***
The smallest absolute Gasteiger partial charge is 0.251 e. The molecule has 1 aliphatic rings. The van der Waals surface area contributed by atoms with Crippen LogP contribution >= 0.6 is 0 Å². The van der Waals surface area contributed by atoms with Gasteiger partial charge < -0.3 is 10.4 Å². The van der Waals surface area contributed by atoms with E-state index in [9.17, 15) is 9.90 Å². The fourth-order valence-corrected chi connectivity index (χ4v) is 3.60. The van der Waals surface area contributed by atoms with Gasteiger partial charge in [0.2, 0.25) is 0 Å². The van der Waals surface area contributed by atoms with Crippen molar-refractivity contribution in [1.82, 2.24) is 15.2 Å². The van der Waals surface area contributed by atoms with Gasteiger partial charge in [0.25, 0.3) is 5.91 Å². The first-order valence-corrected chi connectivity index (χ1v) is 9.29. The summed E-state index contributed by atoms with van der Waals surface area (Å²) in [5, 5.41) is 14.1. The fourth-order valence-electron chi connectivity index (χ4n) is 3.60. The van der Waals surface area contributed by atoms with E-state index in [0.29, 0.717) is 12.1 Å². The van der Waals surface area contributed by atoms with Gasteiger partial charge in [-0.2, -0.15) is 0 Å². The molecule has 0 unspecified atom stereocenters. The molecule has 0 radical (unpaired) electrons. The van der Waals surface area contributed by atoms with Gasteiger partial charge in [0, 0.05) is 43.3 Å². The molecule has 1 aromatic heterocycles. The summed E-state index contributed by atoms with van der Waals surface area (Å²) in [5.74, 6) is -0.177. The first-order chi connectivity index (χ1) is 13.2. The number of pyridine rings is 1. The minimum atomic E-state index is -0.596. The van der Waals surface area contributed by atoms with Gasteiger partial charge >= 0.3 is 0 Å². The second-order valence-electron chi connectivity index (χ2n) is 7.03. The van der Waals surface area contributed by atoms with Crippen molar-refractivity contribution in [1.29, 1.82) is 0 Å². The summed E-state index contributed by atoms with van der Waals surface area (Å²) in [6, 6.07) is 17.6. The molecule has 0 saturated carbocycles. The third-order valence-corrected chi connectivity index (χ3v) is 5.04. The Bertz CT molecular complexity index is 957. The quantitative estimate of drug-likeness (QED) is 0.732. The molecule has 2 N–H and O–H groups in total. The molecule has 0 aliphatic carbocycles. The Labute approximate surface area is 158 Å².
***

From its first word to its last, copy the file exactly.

The smallest absolute Gasteiger partial charge is 0.251 e. The molecule has 1 aliphatic rings. The van der Waals surface area contributed by atoms with Crippen LogP contribution >= 0.6 is 0 Å². The van der Waals surface area contributed by atoms with Gasteiger partial charge < -0.3 is 10.4 Å². The van der Waals surface area contributed by atoms with E-state index in [9.17, 15) is 9.90 Å². The fourth-order valence-corrected chi connectivity index (χ4v) is 3.60. The van der Waals surface area contributed by atoms with Gasteiger partial charge in [0.2, 0.25) is 0 Å². The van der Waals surface area contributed by atoms with Crippen molar-refractivity contribution in [1.82, 2.24) is 15.2 Å². The van der Waals surface area contributed by atoms with Gasteiger partial charge in [0.25, 0.3) is 5.91 Å². The first-order valence-corrected chi connectivity index (χ1v) is 9.29. The summed E-state index contributed by atoms with van der Waals surface area (Å²) in [5, 5.41) is 14.1. The fourth-order valence-electron chi connectivity index (χ4n) is 3.60. The van der Waals surface area contributed by atoms with E-state index in [0.29, 0.717) is 12.1 Å². The van der Waals surface area contributed by atoms with Gasteiger partial charge in [-0.2, -0.15) is 0 Å². The molecule has 0 unspecified atom stereocenters. The molecule has 0 radical (unpaired) electrons. The van der Waals surface area contributed by atoms with Gasteiger partial charge in [0, 0.05) is 43.3 Å². The molecule has 1 aromatic heterocycles. The summed E-state index contributed by atoms with van der Waals surface area (Å²) in [5.74, 6) is -0.177. The first-order chi connectivity index (χ1) is 13.2. The number of pyridine rings is 1. The minimum atomic E-state index is -0.596. The van der Waals surface area contributed by atoms with Gasteiger partial charge >= 0.3 is 0 Å². The second-order valence-electron chi connectivity index (χ2n) is 7.03. The van der Waals surface area contributed by atoms with Crippen molar-refractivity contribution in [1.29, 1.82) is 0 Å². The summed E-state index contributed by atoms with van der Waals surface area (Å²) in [6, 6.07) is 17.6. The molecule has 0 saturated carbocycles. The third-order valence-corrected chi connectivity index (χ3v) is 5.04. The Bertz CT molecular complexity index is 957. The quantitative estimate of drug-likeness (QED) is 0.732. The molecule has 2 N–H and O–H groups in total. The molecule has 0 aliphatic carbocycles. The Labute approximate surface area is 158 Å².